Health > Kids > Head Lice
Head lice are tiny insects that live on the scalp. They lay eggs, called nits, which stick to hair very close to the scalp. Head lice do not spread disease. Having head lice does not mean you are not clean.
The most common symptom of children infected with head lice is itching, although some children do not complain if they have a light infestation.
How are head lice spread?
Head lice spread through direct contact among children or indirectly on items such as hats, combs, hairbrushes and head phones. They don’t fly or hop, but they can crawl very quickly.
Although head lice often make the scalp itchy, it is possible to have them without any symptoms.
Head lice can’t live on pets, such as cats or dogs.
Head lice can live up to 3 days off the scalp. Although the eggs can also survive for up to 3 days, they need a warm environment to develop. They are not likely to hatch at room temperature.
Treat the household
Lice can live for up to three days off of the human body, so it is important to follow these steps to prevent reinfestation:
Wash all bedding and recently worn clothing in hot water (>120º) and dry in a hot dryer.
Soak combs/brushes in hot water for 10 minutes.
Vacuum to remove all lice and hairs with attached nits from furniture, rugs, stuffed animals and car seats. Place items that can not be washed or vacuumed into plastic bags for three weeks.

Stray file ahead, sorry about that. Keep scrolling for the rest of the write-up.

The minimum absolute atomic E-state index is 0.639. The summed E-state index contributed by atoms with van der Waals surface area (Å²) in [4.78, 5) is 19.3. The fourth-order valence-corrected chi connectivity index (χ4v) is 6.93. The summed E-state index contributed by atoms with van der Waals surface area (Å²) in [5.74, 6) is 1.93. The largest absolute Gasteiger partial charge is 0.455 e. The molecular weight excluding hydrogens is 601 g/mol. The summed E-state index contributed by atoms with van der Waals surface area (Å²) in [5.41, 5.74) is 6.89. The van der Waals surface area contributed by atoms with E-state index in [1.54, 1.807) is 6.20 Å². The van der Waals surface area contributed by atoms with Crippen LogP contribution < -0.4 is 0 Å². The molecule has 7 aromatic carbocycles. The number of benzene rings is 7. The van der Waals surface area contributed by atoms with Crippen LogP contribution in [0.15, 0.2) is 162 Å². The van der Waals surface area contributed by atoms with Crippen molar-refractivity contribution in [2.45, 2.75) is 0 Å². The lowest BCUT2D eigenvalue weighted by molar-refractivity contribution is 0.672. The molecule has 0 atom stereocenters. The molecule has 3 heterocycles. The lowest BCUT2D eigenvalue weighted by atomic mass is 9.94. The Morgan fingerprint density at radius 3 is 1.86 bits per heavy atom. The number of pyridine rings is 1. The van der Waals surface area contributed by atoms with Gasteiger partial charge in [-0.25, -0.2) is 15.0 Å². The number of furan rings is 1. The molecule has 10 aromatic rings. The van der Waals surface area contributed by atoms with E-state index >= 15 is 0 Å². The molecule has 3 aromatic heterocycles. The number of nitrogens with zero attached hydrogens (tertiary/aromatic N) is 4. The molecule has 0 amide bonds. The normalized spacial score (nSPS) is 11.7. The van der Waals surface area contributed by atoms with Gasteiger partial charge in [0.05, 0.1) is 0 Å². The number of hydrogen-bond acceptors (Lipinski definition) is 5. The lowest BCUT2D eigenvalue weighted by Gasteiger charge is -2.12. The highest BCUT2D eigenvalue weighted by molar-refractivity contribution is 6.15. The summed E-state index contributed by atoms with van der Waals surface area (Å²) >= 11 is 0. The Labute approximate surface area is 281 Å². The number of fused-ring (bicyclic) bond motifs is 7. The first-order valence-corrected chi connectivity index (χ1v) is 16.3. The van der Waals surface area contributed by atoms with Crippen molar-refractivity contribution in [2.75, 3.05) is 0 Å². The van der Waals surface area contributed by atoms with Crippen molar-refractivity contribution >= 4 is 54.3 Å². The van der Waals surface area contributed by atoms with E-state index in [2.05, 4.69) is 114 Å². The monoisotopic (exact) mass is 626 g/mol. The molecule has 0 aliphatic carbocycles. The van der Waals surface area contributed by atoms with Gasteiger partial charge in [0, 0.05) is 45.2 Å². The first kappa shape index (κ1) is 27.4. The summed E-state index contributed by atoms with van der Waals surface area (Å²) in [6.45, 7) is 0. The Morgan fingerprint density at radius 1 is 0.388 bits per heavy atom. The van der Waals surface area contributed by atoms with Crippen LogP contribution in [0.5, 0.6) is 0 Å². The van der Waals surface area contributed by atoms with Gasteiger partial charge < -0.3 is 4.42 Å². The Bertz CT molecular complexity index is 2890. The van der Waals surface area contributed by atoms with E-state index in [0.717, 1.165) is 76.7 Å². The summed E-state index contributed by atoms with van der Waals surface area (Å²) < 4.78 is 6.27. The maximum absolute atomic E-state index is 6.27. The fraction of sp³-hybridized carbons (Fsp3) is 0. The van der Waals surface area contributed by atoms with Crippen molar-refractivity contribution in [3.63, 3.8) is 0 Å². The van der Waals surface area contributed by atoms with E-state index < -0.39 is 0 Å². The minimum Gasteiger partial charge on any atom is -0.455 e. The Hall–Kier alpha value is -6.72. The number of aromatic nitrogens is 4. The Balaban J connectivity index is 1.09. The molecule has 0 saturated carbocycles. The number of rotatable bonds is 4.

Change your child's sheets and pillowcases every night for a week and wash in hot water.
How can head lice be prevented?
Educate parents and schools about head lice. All parents should know that outbreaks of head lice have nothing to do with a family's income, social status, or level of personal hygiene.
Avoid direct contact with a person who has lice, or with their clothing or personal belongings.
Watch for signs of lice, such as frequent head scratching. Nits do not cause symptoms, but they can be seen on the hair shaft; they are yellow-white and oval-shaped.
Teach children not to share combs, brushes, scarves, hair ribbons, helmets, headphones, hats, towels, bedding, clothing, or other personal items.
Examine household members and close contacts of a person with head lice, and treat if infested.
Make sure schools, camps, and child-care centers provide separate storage areas (cubbies or lockers) and widely spaced coat hooks for clothing and other personal articles. They should assign sleeping mats and bedding to only one child and store these separately. They should wash dress-up clothes and play costumes between use by different children. During an outbreak, costumes should not be used in the classroom.
Exclude children with head lice from school or day care according to the institution's policy.
Be patient. This is a frustrating problem.
Check your children for lice regularly and teach them to not share combs, brushes or hats.
Avoid using lice sprays, pesticides, gasoline or other non-approved products on your child. These can be deadly.
Call your pediatrician if your child's lice infestation has not resolved in 1-2 weeks or if his scalp has a rash that is infected with pus or honey colored scabs.